Mariana Tennyson

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The mood in Tennyson’s poem is reflective of the state of mind of Mariana. Mariana, taken from Shakespeare’s Measure for Measure, is despondently isolated as she waits and waits for her lover, Angelo, to arrive. But he never does, hence the abandoned and derelict tone. In Marianna, Tennyson represents Mariana’s state of mind through using objective correlatives – the surrounding objects around Marianna symbolise Mariana’s internal state – and in particular, by using pathetic fallacy, these surrounding inanimate objects are given human feelings, signifying Mariana’s feelings.

In the first stanza, the “broken sheds look’d sad and strange. ” The fact that even these inactive objects are given negative feelings creates a negative mood. A depressing mood is also created in the first stanza as the details are exaggerated. The “blackest moss” creates a deathly and depressing mood, and the superlative exaggerates this.

But also the internal rhyme between “thickly crusted,” (which describes how the flowerpots were covered with moss) and the “rusted” nails draws attention to the derelict and desolate landscape.

The fact that moss and the rust only emerge after a long period of neglect highlights the severity of the neglect that Mariana has gone through, making the mood even more sorrowful. A sense of tiredness from waiting for her lover is emphasised through the form of the poem. The repetition of a quatrain at the end of each stanza, with only slight variation, where Mariana continually called out and expressed her grief, emphasises the length of time Mariana is secluded in the grange, and indeed the length of time that she has been waiting for Angelo to return.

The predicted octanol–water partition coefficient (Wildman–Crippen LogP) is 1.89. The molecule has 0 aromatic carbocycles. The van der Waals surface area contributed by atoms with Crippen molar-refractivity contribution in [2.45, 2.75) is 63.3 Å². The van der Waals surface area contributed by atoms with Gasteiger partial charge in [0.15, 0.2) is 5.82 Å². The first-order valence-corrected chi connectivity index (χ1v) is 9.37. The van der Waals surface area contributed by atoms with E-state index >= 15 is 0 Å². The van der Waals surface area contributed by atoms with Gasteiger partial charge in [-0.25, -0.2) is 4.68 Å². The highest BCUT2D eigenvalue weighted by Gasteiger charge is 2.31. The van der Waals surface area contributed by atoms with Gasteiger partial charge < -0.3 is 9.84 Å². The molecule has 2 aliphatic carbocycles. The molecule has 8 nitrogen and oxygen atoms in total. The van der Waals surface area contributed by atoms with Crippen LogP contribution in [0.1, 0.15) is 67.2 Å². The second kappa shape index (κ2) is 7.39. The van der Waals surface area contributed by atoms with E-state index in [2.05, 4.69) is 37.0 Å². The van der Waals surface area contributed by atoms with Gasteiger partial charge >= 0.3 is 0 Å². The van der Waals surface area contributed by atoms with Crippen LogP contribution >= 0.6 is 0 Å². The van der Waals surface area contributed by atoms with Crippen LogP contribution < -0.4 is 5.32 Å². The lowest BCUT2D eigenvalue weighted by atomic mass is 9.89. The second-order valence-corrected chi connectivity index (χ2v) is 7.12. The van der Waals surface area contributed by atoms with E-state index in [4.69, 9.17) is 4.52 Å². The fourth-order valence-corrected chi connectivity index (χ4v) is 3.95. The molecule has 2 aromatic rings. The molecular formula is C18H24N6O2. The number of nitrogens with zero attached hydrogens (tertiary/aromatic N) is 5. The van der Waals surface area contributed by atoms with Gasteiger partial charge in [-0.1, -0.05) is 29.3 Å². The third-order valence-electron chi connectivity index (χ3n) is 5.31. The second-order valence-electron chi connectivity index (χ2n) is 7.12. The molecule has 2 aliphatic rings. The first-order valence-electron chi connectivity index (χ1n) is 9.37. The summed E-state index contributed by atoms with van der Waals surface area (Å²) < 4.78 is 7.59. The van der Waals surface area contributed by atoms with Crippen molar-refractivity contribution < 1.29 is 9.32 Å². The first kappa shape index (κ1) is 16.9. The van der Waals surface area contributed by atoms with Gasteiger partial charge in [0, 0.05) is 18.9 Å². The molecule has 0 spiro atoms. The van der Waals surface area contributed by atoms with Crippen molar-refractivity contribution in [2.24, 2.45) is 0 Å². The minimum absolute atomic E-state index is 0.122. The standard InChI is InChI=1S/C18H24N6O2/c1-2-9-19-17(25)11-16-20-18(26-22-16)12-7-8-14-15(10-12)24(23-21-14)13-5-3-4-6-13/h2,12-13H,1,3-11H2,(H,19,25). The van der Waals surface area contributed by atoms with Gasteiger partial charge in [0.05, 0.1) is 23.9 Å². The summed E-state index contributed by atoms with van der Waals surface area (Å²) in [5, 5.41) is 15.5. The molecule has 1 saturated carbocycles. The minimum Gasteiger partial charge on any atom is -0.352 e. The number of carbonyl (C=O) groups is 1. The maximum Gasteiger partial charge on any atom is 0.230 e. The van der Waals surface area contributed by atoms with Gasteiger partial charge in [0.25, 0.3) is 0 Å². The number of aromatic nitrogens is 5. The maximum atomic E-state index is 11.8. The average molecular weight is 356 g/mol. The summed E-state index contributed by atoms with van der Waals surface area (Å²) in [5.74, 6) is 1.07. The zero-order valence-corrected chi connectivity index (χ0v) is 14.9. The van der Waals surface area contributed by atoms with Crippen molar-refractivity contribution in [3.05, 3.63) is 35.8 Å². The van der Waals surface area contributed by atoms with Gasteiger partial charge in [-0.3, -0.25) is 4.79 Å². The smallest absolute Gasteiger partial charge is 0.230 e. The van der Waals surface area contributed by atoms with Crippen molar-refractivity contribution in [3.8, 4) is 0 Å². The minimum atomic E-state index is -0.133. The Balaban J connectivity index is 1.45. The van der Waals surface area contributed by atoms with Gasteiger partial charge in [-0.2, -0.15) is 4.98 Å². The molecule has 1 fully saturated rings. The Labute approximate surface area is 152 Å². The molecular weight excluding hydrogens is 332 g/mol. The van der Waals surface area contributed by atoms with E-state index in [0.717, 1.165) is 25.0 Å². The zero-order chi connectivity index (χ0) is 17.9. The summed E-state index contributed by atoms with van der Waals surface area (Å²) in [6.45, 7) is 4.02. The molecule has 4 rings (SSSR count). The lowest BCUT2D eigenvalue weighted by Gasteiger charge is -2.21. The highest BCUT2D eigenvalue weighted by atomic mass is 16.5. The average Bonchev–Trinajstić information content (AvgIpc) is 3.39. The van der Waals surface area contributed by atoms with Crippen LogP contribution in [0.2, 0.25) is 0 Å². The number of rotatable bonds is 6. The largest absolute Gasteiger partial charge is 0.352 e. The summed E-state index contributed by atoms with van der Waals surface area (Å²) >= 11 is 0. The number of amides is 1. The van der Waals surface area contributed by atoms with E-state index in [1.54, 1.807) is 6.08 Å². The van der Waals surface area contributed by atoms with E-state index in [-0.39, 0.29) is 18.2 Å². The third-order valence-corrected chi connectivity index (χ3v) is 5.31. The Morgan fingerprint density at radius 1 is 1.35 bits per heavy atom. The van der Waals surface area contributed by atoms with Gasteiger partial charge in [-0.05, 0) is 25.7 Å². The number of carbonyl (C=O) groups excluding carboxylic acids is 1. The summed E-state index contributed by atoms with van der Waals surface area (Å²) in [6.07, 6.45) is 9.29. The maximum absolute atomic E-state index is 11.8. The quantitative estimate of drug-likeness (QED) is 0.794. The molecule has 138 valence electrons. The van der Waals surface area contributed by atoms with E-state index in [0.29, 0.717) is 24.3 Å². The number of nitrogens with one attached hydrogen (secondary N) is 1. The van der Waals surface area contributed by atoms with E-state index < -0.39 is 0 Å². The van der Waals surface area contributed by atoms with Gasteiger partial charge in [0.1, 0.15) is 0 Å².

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Marianna Poem

Thus, a sorrowful mood is created. 9 She only said, ‘My life us dreary, He cometh not,’ she said; She said, ‘I am aweary, aweary, 11 I would that I were dead! ’ In the refrain, the elongated words, “dreary” and “aweary” symbolise Mariana’s longing and desperation for her lover to arrive. They also slow down the line, as extra weak syllables are added onto the end of the iambs, namely the “-y” of each word. But also, the lack of hard consonants makes Mariana sound tired as she says these words.

Also, the feminine rhyme in the refrain, where weary and dreary rhyme, but the second syllable is a weak vowel, reiterates the tired tone with which Marianna speaks. The stationary and solitary mood is created in Marianna even in the first line of the poem. Mariana is described as “in the moated grange. ” Just as this epigraph lacks any kind of movement, as it lacks even a verb, the rest of the poem lacks any narrative movement as well. Therefore the rest of the poem merely elongates this image of a melancholic loneliness. The helplessness of Mariana’s situation in the poem is signalled in the third stanza.

The idea of the “moated” grange, which is repeated from the epigraph, reinforces the sense of entrapment – Mariana is surrounded by water, and alone. The fact that there is “a sluice with blacken’d waters” proves this stagnation of the water, and how everything is in a state of slowing, as Marianna is. The caesura before “without hope of change” emphasises this further, as not only is she physically trapped as she is surrounded, but also that she is trapped in the repetitive nature which her life seems to be leading, and at last, she has given up hope that something will change from this norm.